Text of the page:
NASHVILLE, Tenn. — Mike Vrabel has been around the NFL long enough to know that he will have some growing pains as a first-time head coach.

His goal with the Tennessee Titans is pretty basic.

Don’t make the same mistake twice.

“There’s going to be a lot of things that are going to come up for the first time …,” Vrabel said Wednesday. “I’m going to make mistakes. I’m not going to make too many of them, hopefully, and not make the same mistake twice. And learn from the mistake and be able to ask for advice.”

Vrabel seemingly has been destined to be an NFL head coach for years, even during his 14-year career as a linebacker with Pittsburgh, New England and Kansas City.

The only question after Vrabel started coaching – first as an assistant at his alma mater at Ohio State and then with the Houston Texans – was which team would hire him first.

The Titans tried men with prior experience as NFL head coaches in Ken Whisenhunt and Mike Mularkey. Whisenhunt was fired in November 2015 with a 3-20 record, while Mularkey was fired in January despite consecutive 9-7 seasons and the franchise’s first playoff victory in 14 years.

Controlling owner Amy Adams Strunk and General Manager Jon Robinson, who first met Vrabel when both men worked in New England, hired Vrabel as the team’s 19th head coach five days after firing Mularkey.

Vrabel filled his coaching staff with a combination of experience and youth. He convinced Matt LaFleur, who also interviewed for the Titans’ head coaching job, to be his offensive coordinator and lured Dean Pees out of retirement to be his defensive coordinator.

Pees, who coached Vrabel in New England, said he always knew Vrabel would be a great coach someday even if he didn’t know if it would be in college or the NFL.

“The thing about Mike he’s everything that you expect and want out of a player,” Pees said.

“He’s tough, he’s an overachiever, he’s smart as heck. He’s got an incredible work ethic, so when I’m watching him and watching his style of coaching, I’m not surprised one bit at any of it, to be honest with you.”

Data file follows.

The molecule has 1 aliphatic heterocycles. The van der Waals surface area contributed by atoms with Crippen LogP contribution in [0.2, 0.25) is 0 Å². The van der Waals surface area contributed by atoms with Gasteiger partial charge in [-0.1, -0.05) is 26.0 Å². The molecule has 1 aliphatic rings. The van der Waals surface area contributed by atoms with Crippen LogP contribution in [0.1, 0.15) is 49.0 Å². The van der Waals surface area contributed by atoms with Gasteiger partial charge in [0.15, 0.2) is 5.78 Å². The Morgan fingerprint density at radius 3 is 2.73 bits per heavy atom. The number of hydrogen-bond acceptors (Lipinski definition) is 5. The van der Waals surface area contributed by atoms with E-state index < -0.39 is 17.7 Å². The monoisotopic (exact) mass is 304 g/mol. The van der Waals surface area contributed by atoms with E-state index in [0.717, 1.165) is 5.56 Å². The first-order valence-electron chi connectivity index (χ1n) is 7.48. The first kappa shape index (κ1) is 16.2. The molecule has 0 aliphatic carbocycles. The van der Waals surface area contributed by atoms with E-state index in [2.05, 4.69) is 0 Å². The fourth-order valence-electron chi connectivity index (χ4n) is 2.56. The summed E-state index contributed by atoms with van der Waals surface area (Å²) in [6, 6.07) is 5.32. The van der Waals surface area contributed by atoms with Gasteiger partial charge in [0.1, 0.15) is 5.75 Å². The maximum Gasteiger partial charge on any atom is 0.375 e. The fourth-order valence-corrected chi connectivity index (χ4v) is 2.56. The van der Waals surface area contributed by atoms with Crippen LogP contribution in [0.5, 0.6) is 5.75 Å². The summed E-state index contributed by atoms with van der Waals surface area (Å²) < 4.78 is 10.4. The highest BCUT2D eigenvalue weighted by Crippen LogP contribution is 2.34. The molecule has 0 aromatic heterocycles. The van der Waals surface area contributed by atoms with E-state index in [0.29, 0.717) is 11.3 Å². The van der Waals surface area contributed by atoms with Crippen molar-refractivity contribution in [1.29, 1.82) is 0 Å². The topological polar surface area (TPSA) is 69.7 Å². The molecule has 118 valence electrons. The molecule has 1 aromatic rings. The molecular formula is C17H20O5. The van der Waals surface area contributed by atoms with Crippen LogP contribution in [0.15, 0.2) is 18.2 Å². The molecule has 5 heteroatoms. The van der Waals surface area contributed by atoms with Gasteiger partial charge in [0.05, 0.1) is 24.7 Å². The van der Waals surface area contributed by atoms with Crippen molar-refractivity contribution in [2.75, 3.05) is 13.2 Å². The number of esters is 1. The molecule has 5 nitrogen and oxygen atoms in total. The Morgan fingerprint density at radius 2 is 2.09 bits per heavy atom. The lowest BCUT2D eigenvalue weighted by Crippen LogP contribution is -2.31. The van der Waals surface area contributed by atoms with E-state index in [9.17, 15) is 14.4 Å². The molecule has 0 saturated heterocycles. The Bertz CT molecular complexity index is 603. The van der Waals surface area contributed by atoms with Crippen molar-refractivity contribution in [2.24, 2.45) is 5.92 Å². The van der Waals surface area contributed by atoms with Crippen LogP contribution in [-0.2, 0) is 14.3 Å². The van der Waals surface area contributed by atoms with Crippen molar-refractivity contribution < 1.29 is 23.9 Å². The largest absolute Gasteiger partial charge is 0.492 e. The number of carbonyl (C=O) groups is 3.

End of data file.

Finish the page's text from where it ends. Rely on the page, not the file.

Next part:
PATRIOTS: Tom Brady, who turns 41 on Aug. 3, addressed retirement speculation in an interview with Oprah Winfrey on Sunday, saying “I think about it more than I used to. I think I’m seeing there’s definitely an end coming, sooner rather than later.”

Yet on an ESPN Instagram post that featured the quote, Brady commented, “cuarenta y cinco,” which is the number 45 in Spanish, accompanied with three monkey emojis.

The comment suggests he wants to play until 45, which he has said in the past, and seems to be Brady trying to quell the fire he fueled when he said retirement was “sooner rather than later.”

Brady has two years remaining on his contract and is coming off an MVP season in which the Patriots lost the Super Bowl to the Eagles. Brady threw for 505 yards and three touchdowns in the game.

GIANTS: The New York Giants added the title of vice president of football operations to the duties of assistant general manager Kevin Abrams.

General Manager Dave Gettleman, who is undergoing treatment for lymphoma, made the announcement Wednesday. Abrams has been with the Giants since 1999.

NFLPA: Doug Whaley, a former general manager of the Buffalo Bills, is taking over as the NFL Players Association’s director of college scouting.

Whaley will oversee the recruitment, evaluation and selection of draft-eligible prospects to compete at the annual NFLPA Collegiate Bowl.

BRONCOS: The home stadium in Denver will be known as Broncos Stadium at Mile High while the team continues to look for a new naming-rights sponsor.

The team announced the temporary name change Wednesday following a vote by the district that oversees the taxpayer-built stadium.